Nominees for the 71st annual Golden Globe Awards, announced Thursday in Beverly Hills, Calif., by the Hollywood Foreign Press Association:
• Picture, Drama: "12 Years a Slave," ''Captain Phillips," ''Gravity," ''Philomena," ''Rush."
• Picture, Musical or Comedy: "American Hustle," ''Her," ''Inside Llewyn Davis," ''Nebraska," ''The Wolf of Wall Street."
• Actor, Drama: Chiwetel Ejiofor, "12 Years a Slave"; Idris Elba, "Mandela: Long Walk to Freedom"; Tom Hanks, "Captain Phillips"; Matthew McConaughey, "Dallas Buyers Club"; Robert Redford, "All Is Lost."
• Actress, Drama: Cate Blanchett, "Blue Jasmine"; Sandra Bullock, "Gravity"; Judi Dench, "Philomena"; Emma Thompson, "Saving Mr. Banks"; Kate Winslet, "Labor Day."
• Director: Alfonso Cuaron, "Gravity"; Paul Greengrass, "Captain Phillips"; Steve McQueen, "12 Years a Slave"; Alexander Payne, "Nebraska"; David O. Russell, "American Hustle."
• Actor, Musical or Comedy: Christian Bale, "American Hustle"; Bruce Dern, "Nebraska"; Leonardo DiCaprio, "The Wolf of Wall Street"; Oscar Isaac, "Inside Llewyn Davis"; Joaquin Phoenix, "Her."
• Actress, Musical or Comedy: Amy Adams, "American Hustle"; Julie Delpy, "Before Midnight"; Greta Gerwig, "Frances Ha"; Julia Louis-Dreyfus, "Enough Said"; Meryl Streep, "August: Osage County."
• Supporting Actor: Barkhad Abdi, "Captain Phillips"; Daniel Bruhl, "Rush"; Bradley Cooper, "American Hustle"; Michael Fassbender, "12 Years a Slave"; Jared Leto, "Dallas Buyers Club."
• Supporting Actress: Sally Hawkins, "Blue Jasmine"; Jennifer Lawrence, "American Hustle"; Lupita Nyong'o, "12 Years a Slave"; Julia Roberts, "August: Osage County"; June Squibb, "Nebraska."
• Foreign Language: "Blue Is the Warmest Color," ''The Great Beauty," ''The Hunt," ''The Past," ''The Wind Rises."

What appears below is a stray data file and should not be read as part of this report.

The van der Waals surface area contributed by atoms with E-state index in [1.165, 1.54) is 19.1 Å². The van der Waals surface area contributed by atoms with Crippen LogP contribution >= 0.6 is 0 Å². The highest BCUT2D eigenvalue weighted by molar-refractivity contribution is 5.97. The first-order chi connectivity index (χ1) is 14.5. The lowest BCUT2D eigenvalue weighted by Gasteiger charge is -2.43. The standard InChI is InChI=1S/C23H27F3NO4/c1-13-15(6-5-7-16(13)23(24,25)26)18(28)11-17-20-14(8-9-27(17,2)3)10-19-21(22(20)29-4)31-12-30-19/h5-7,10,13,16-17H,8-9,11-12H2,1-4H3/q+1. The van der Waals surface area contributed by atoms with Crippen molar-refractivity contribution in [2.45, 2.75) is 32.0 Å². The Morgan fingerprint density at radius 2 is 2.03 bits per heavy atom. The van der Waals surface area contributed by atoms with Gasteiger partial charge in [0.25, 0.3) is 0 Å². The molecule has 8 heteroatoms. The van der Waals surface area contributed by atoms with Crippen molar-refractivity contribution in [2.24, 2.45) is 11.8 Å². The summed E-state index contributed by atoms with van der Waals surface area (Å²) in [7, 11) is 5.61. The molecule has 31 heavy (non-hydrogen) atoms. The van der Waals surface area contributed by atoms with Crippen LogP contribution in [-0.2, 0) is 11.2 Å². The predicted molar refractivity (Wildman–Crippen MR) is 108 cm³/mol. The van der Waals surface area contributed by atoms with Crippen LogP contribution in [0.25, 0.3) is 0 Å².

• Animated Film: "The Croods," ''Despicable Me 2," ''Frozen."
• Screenplay: Spike Jonze, "Her"; Bob Nelson, "Nebraska"; Jeff Pope and Steve Coogan, "Philomena"; John Ridley, "12 Years a Slave"; Eric Warren Singer and David O. Russell, "American Hustle."
• Original Score: Alex Ebert, "All Is Lost"; Alex Heffes, "Mandela: Long Walk to Freedom"; Steven Price, "Gravity"; John Williams, "The Book Thief"; Hans Zimmer, "12 Years a Slave."
• Original Song: "Atlas" (music and lyrics by Chris Martin, Guy Berryman, Jonny Buckland and Will Champion), "The Hunger Games: Catching Fire"; "Let it Go" (music and lyrics by Kristen Anderson Lopez and Robert Lopez), "Frozen"; "Ordinary Love" (music by Bono, The Edge, Adam Clayton, Larry Mullen Jr. and Brian Burton, lyrics by Bono), "Mandela: Long Walk to Freedom"; "Please Mr. Kennedy" (music and lyrics by Ed Rush, George Cromarty, T Bone Burnett, Justin Timberlake, Joel Coen and Ethan Coen), "Inside Llewyn Davis"; "Sweeter Than Fiction" (music and lyrics by Taylor Swift and Jack Antonoff), "One Chance."
• Series, Drama: "Breaking Bad," ''Downton Abbey," ''The Good Wife," ''House of Cards," ''Masters of Sex."
• Actor, Drama: Bryan Cranston, "Breaking Bad"; Liev Schreiber, "Ray Donovan"; Michael Sheen, "Masters of Sex"; Kevin Spacey, "House of Cards."
• Actress, Drama: Julianna Margulies, "The Good Wife"; Tatiana Maslany, "Orphan Black"; Taylor Schilling, "Orange Is the New Black"; Kerry Washington, "Scandal"; Robin Wright, "House of Cards."
• Series, Musical or Comedy: "The Big Bang Theory," ''Brooklyn Nine-Nine," ''Girls," ''Modern Family," ''Parks and Recreation."
• Actress, Musical or Comedy: Zooey Deschanel, "New Girl"; Lena Dunham, "Girls"; Edie Falco, "Nurse Jackie"; Julia Louis-Dreyfus, "Veep"; Amy Poehler, "Parks and Recreation."
• Actor, Musical or Comedy: Jason Bateman, "Arrested Development"; Don Cheadle, "House of Lies"; Michael J. Fox, "The Michael J. Fox Show"; Jim Parsons, "The Big Bang Theory"; Andy Samberg, "Brooklyn Nine-Nine."
• Miniseries or Movie: "American Horror Story: Coven," ''Behind the Candelabra," ''Dancing on the Edge," ''Top of the Lake," ''White Queen."
• Actress, Miniseries or Movie: Helena Bonham Carter, "Burton and Taylor"; Rebecca Ferguson, "White Queen"; Jessica Lange, "American Horror Story: Coven"; Helen Mirren, "Phil Spector"; Elisabeth Moss, "Top of the Lake."
• Actor, Miniseries or Movie: Matt Damon, "Behind the Candelabra"; Michael Douglas, "Behind the Candelabra"; Chiwetel Ejiofor, "Dancing on the Edge"; Idris Elba, "Luther"; Al Pacino, "Phil Spector."